"Travelling in September was very hot with temperatures up to 103 F for much of the time. The tributaries to the Luangwa River were all dried out and the area has had poor rains for the last three years. However we saw loads of elephants, a herd of 700 Buffalo, two prides of lions, 7 different Leopards and a cub (amazing), loads of Impala, Bushbucks, Kudu, Puku, Waterbucks, Warthogs, Baboons, Vervet monkeys, giraffes, zebra, hippos both in and out of water, hyena and loads of fabulous birds. We watched interaction between elephant families which was fascinating. Also saw a pride miss two kills with the cubs appearing to be frightened and then attempting the final chase and missing. We saw three very recent kills by leopards (within 20 minutes or less). We saw the lioness coming back from a kill to collect cubs and males but on reaching the kill a hyena had taken the majority of the kill as the other lioness had disappeared, they did have a kill that night and we saw the interaction of the pride eating. Cubs were eating with the male watching before he decided it was time for him to eat. An old elephant died whilst we were at Chamilandu. A lioness was there first followed by three Hyenas. Then the vultures (three types) having a wow of a fight!! On day 2 the Hyena was inside the elephant fighting off the vultures. Once the vultures had their fill they moved into what I would call a flightpath mode in the sun so that they could warm up again for take-off to go for a drink in the Luangwa River. Not seen that before. Then along came two male bulls who spent over 40 minutes going round the dead elephant, smelling, feeling trying to lift the trunk. Very moving and emotional.
We stayed at three camps – Chamilandu, Kapamba and Kuyenda. All slightly different. However all beds in the camps were of the same standard and very comfortable. There was no electricity in Chalimandu or Kuyenda but Kapamba had power cells electricity. None of the locations had fans or electric points in the rooms. However they all had chargers at a central pointy. Lighting in Chamilandu and Kuyenda was provided by little solar lights which lasted very well. There was no running hot water at Kuyenda. One asked for warm water to be put into the shower bucket and in the morning a large copper jug was delivered with hot water for shaving. Wonderful.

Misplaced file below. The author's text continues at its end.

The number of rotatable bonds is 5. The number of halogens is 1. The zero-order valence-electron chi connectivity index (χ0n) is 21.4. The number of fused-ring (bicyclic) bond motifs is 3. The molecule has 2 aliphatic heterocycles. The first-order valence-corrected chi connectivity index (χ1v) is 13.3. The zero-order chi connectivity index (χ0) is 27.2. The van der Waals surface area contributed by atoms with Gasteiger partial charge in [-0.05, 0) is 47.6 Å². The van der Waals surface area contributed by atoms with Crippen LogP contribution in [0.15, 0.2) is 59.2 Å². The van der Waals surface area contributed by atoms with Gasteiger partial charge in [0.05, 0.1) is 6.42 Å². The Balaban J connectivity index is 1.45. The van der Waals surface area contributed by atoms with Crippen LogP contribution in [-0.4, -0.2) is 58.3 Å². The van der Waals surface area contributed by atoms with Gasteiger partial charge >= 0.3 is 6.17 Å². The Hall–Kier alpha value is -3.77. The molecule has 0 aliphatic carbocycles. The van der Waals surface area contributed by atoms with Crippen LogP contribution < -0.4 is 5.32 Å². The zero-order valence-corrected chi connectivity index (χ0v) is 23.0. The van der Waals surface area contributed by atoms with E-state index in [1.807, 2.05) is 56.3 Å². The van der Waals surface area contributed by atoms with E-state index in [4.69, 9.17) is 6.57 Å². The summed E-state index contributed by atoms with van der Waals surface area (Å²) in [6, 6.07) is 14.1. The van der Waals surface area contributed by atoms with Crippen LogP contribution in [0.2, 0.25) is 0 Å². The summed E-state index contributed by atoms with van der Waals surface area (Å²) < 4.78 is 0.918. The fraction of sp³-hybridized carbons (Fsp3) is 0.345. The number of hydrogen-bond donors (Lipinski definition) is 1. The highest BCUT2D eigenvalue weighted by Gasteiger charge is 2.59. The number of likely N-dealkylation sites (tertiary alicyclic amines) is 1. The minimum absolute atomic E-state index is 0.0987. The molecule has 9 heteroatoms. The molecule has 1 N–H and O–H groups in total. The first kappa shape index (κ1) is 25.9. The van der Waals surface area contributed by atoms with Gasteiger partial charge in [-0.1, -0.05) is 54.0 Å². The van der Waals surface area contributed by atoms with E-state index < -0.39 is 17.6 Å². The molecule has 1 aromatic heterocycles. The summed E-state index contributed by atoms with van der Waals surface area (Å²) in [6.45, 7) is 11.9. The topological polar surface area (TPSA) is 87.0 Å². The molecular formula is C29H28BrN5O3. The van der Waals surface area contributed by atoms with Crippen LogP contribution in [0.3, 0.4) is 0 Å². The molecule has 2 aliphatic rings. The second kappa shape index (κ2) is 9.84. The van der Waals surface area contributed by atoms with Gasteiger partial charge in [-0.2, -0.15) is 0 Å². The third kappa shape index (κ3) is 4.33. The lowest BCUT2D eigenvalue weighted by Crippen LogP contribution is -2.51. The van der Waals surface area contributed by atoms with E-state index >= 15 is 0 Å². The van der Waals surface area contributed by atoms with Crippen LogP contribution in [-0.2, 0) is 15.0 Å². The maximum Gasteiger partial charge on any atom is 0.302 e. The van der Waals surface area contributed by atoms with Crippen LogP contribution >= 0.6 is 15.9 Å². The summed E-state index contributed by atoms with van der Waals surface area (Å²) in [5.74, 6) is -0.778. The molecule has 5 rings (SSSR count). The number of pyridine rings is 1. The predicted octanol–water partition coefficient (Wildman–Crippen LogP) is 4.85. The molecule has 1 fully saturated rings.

"A fantastic holiday which worked very well."
In all the camps we were offered driving and walking or a combination of both. We always drove on the first morning and afternoon/evening drive and then walked/ drove thereafter. It was more an amble for up to 3 hours as by 9.00 am it was getting very hot. We would get back to the lodge by around 1030. Then have a very good lunch at 1100. We then had a siesta to either 3.00/3.30 or 4.00 dependant on camp. We found the 4.00pm tea at Kapamba a little late. Change over to camps happened after lunch. Our longest drive was 2 hours – Kapamba to Kuyenda.
As in all cases the manager of each location is vital. The overall admin back at Mfuwe Lodge is carried out very efficiently by Aimee and her team. She is American. At Chamilandu the camp was run by an American Lawyer called Ty who was taking a year out from work. She was great and very good. George the cook was outstanding producing 5 star food. James, a white South African with a mainly English accent (educated privately near Durban and persuaded some American that it was Pims O’Clock somewhere in the world. The Americans were converted to Pims) was an outstanding guide. Very dry sense of humour, very good on background stories and very caring. He was passionate. I think the best guide of all the safaris we have done.
It was a shock going to Kapamba as we were the only two there. The camp was being run by Jacob who was standing in as manager. He spoke little English and there did not appear to be the same warmth as at Chamilandu. However the main manager, Julius came back the next morning and things improved dramatically. The guide Fhaniel and his sidekick Sebastion were very good and funny. Local men and Julius has been to England to help develop his career. Sebastion was training to be a guide and came unusually from a largish town in the north. Julius enjoyed a lot of interaction and we delayed walking one day as we watched the pride of lions feeding and missing a kill due to a Giraffe’s eagle eyes. We also walked through a family of giraffes with only 5 to 10 yards from them.
"Without doubt it has been the best safari we have ever been on."
Kuyenda was special as Phil Williams and Babette Alfriedi were in camp. He set up the Kuyenda and Chamilandu originally and then sold out but they still manage Kuyenda. He came to north Rhodesia in 1962 as a ranger and guide but then worked on the anti poaching side as well as helping develop the tourist safaris. She is American and worked in the late 60s in New York organising Americans to go to Zambia. She persuaded her boss she had to visit Zambia. Met Phil and the rest is history!! She also ran the logistical support for his anti poaching forays. They split their time in Zambia and Santa Fe where her daughter runs the specialised travel company that Babette set up. They run a great place at Kuyenda. The guide Susio was very good but very shy and quiet. It took some time to get to know him. He was the weakest of the three guides but still first class. On our last night we were on our own and we had a fascinating time discussing the issues Phil and Babette went through. Sadly he has Parkinsons and I am not sure how much longer he will be able to go on."